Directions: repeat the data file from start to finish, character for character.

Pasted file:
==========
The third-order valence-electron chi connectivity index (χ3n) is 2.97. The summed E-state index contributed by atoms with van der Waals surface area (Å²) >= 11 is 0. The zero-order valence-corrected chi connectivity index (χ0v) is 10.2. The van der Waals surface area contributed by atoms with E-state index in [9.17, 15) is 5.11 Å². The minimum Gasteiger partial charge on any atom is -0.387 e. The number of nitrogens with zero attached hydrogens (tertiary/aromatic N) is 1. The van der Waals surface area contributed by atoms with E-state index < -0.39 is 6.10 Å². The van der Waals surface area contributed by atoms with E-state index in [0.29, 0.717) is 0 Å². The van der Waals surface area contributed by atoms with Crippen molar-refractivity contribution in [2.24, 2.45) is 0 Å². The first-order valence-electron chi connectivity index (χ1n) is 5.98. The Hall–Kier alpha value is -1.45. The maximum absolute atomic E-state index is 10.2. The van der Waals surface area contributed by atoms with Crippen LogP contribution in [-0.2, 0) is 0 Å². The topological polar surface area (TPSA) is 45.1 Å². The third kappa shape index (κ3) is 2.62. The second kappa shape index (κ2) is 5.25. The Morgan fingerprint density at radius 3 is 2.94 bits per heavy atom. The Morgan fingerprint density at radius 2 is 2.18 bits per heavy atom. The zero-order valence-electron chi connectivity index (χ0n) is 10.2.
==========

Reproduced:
The third-order valence-electron chi connectivity index (χ3n) is 2.97. The summed E-state index contributed by atoms with van der Waals surface area (Å²) >= 11 is 0. The zero-order valence-corrected chi connectivity index (χ0v) is 10.2. The van der Waals surface area contributed by atoms with E-state index in [9.17, 15) is 5.11 Å². The minimum Gasteiger partial charge on any atom is -0.387 e. The number of nitrogens with zero attached hydrogens (tertiary/aromatic N) is 1. The van der Waals surface area contributed by atoms with E-state index < -0.39 is 6.10 Å². The van der Waals surface area contributed by atoms with E-state index in [0.29, 0.717) is 0 Å². The van der Waals surface area contributed by atoms with Crippen molar-refractivity contribution in [2.24, 2.45) is 0 Å². The first-order valence-electron chi connectivity index (χ1n) is 5.98. The Hall–Kier alpha value is -1.45. The maximum absolute atomic E-state index is 10.2. The van der Waals surface area contributed by atoms with Crippen LogP contribution in [-0.2, 0) is 0 Å². The topological polar surface area (TPSA) is 45.1 Å². The third kappa shape index (κ3) is 2.62. The second kappa shape index (κ2) is 5.25. The Morgan fingerprint density at radius 3 is 2.94 bits per heavy atom. The Morgan fingerprint density at radius 2 is 2.18 bits per heavy atom. The zero-order valence-electron chi connectivity index (χ0n) is 10.2.